Original Link: http://voices.washingtonpost.com/ezra-klein/2010/03/exclusive_consulting_firm_says.html
By Ezra Klein
"Of course, healthcare reform is a double-edged sword for Wellpoint shares. Should reform fail, Wellpoint would be a primary beneficiary."
That comes from the first page of the Cowen and Co.'s assessment (pdf) of Wellpoint stock in 2010 and beyond. The argument is simple: Wellpoint's business model is uncommonly concentrated in the individual and small-group markets. Those are the exact markets that health-care reform will drastically change. Those are the markets where people get rejected for preexisting conditions, where insurers spend 30 cents of every premium dollar on administration and where rate hikes are volatile and constant. Health-care reform wants to change all of that, and if it does, Wellpoint's business model will be changed, too.
Wellpoint's "2.2 million individual members do leave it somewhat exposed to the 80% individual [Medical Loss Ration] floor contemplated in the Senate bill and Federal oversight of rating action proposed by the President," continues the analysis. In English, that means the bill will force Wellpoint to spend at least 80 cents of every premium dollar on medical care for its customers, and it means that regulators aren't likely to let Wellpoint jack prices up by 25 percent with no warning or reason. It also means that Wellpoint is not spending that much of premiums on medical care and is not keeping its rates under control now. (It's possible that "rating" is referring to regulations on things like age discrimination and preexisting conditions in this context. It's not clear from the writing, but it doesn't change the point: The bill regulates those practices, too.)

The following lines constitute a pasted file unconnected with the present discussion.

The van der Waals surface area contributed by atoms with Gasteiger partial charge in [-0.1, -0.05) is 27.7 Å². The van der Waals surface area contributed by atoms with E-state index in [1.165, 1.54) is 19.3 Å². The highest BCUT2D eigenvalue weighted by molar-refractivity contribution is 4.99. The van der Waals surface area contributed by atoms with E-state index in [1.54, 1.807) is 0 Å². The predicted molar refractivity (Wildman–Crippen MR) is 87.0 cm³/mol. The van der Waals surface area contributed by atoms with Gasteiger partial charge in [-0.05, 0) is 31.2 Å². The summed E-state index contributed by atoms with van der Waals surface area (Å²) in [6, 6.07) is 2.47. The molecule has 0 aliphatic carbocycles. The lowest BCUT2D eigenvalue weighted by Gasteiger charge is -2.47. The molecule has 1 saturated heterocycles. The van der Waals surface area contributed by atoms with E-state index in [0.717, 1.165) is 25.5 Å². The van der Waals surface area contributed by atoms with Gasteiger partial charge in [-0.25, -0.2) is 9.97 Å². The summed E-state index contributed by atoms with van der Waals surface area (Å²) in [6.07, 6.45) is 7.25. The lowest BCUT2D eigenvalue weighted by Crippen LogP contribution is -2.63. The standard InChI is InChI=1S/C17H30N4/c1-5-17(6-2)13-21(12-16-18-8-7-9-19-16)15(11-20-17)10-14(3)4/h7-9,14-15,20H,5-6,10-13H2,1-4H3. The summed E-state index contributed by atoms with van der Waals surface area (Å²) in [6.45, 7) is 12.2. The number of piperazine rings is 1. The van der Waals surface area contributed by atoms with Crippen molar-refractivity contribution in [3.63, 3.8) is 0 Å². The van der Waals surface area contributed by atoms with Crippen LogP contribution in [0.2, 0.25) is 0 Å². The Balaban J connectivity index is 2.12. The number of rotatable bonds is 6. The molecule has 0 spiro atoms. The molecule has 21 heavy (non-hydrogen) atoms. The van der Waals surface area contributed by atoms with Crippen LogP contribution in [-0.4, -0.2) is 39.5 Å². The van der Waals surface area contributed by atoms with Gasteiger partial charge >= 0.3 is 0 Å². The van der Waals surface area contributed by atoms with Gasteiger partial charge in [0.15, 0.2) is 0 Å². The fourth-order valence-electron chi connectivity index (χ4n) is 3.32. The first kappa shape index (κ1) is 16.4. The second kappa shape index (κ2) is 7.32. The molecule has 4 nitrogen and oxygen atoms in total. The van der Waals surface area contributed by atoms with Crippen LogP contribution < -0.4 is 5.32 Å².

There are other insurers (Aetna, for instance) that have less to fear from reform because they aren't so highly concentrated in the marginal markets where the worst practices flourish. But in recent weeks, Wellpoint has become to health-care reform what Sen. Jim Bunning is to Senate reform. Day after day, they're proving why we need reform, even if they stand the most to lose from these changes. This isn't because they're dumb. It's because their appalling practices are absolutely central to how they do their job. Threats and scrutiny aren't nearly enough to get them to stop, because they are bound to the incentives of their system. Only actual reform will change their behavior, because only reform can change the system, and thus their incentives.